These are quick sourdough biscuits that are tender, flaky, and golden-brown, perfect for a breakfast side and take about 15 minutes to make.
- 1 cup (225g) sourdough starter or sourdough discard
- 1/3 cup (plus up to 1/3 cup more as needed) (80-160g) milk, I use whole or 2%
- 2 cups (150g) all-purpose flour
- 1 tablespoon (15g) baking powder
- 1/2 teaspoon (3g) salt
- 6 tablespoons (170g) very cold butter, grated
- Preheat the oven to 450 degrees F., and lightly butter the bottom of a baking dish, such as a 12-inch skillet or a 7×11-inch baking dish.
- In a small mixing bowl, add the sourdough starter (or discard) and 1/3 cup of milk. Whisk well with a fork to combine.
- In a second medium mixing bowl, add the flour, baking powder, salt, and grated butter. Stir with a fork to combine.
- Add the milk mixture to the bowl and stir to combine.
- The texture of the biscuits will depend a lot on the starter/discard that you used.
- Adjust the dough, using additional milk as needed, until the dough comes together well but isn’t sticky. You can work it with your hands just a little if you’d like to get the last of the flour to come together. It’s better if you are working with a slightly dry dough, opposed to a wet or sticky dough.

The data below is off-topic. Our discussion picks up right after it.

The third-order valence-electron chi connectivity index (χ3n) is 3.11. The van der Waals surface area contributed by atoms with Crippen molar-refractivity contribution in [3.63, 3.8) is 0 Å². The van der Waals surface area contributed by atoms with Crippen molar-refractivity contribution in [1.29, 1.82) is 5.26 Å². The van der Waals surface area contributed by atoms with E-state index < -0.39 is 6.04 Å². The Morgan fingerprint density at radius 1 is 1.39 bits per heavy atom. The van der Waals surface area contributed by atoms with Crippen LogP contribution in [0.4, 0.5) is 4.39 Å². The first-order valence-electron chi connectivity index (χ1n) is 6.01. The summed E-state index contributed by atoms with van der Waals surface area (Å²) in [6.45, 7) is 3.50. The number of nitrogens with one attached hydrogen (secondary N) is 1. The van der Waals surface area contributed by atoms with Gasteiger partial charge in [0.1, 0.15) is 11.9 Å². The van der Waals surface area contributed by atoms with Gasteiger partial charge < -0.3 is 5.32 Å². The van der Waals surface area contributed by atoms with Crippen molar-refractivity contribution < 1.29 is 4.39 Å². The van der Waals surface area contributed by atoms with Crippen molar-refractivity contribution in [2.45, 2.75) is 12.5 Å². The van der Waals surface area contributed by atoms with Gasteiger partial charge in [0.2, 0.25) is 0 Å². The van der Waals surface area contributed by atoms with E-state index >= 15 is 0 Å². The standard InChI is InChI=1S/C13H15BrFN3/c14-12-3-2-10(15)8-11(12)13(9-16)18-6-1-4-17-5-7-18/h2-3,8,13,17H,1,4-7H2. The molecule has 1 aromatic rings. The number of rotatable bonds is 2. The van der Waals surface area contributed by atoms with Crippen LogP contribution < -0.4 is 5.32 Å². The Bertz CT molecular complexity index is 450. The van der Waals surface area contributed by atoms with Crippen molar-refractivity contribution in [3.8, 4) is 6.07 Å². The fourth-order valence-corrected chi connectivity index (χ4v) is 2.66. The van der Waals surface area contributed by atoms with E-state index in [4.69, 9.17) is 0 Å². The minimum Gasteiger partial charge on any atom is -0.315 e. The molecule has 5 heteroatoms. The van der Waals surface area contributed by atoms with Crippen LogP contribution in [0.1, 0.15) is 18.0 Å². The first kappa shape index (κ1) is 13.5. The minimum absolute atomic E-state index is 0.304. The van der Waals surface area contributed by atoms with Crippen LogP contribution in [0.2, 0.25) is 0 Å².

- When the dough mostly comes together, remove it from the bowl onto a lightly floured work surface.
- Use a rolling pin or your hands to gently roll or pat the dough into a rectangle that is roughly 6 inches by 9 inches so that the biscuit dough is about 1 inch thick.
- Use a sharp knife to cut the biscuits into 12 pieces.
- Place the cut biscuits into the prepared pan.
- Bake for about 15 minutes until the tops are golden-brown.
- Remove the biscuits from the oven and serve hot with butter and jam or with sausage gravy on top.
- I like to use my mature bubbly active starter for this recipe. I think it has the best texture and flavor. My starter is considered a 100% hydration starter because I feed it equal parts water and flour. When I use my active starter for this recipe, I use 2/3 cup of milk total.
- You are free to use your sourdough discard in this recipe. The flavor is generally more sour, and you’ll need to adjust the milk to account for the texture of your discard. Often discard is thinner than mature starter, so make adjustments as needed. You will likely need less milk.
- This recipe doesn’t work well for a long or overnight rising time. The baking powder will lose it’s leavening power over an extended time.
- Category: bread
- Method: baking
- Cuisine: American
Keywords: sourdough biscuits, sourdough discard recipe, fast sourdough biscuit recipe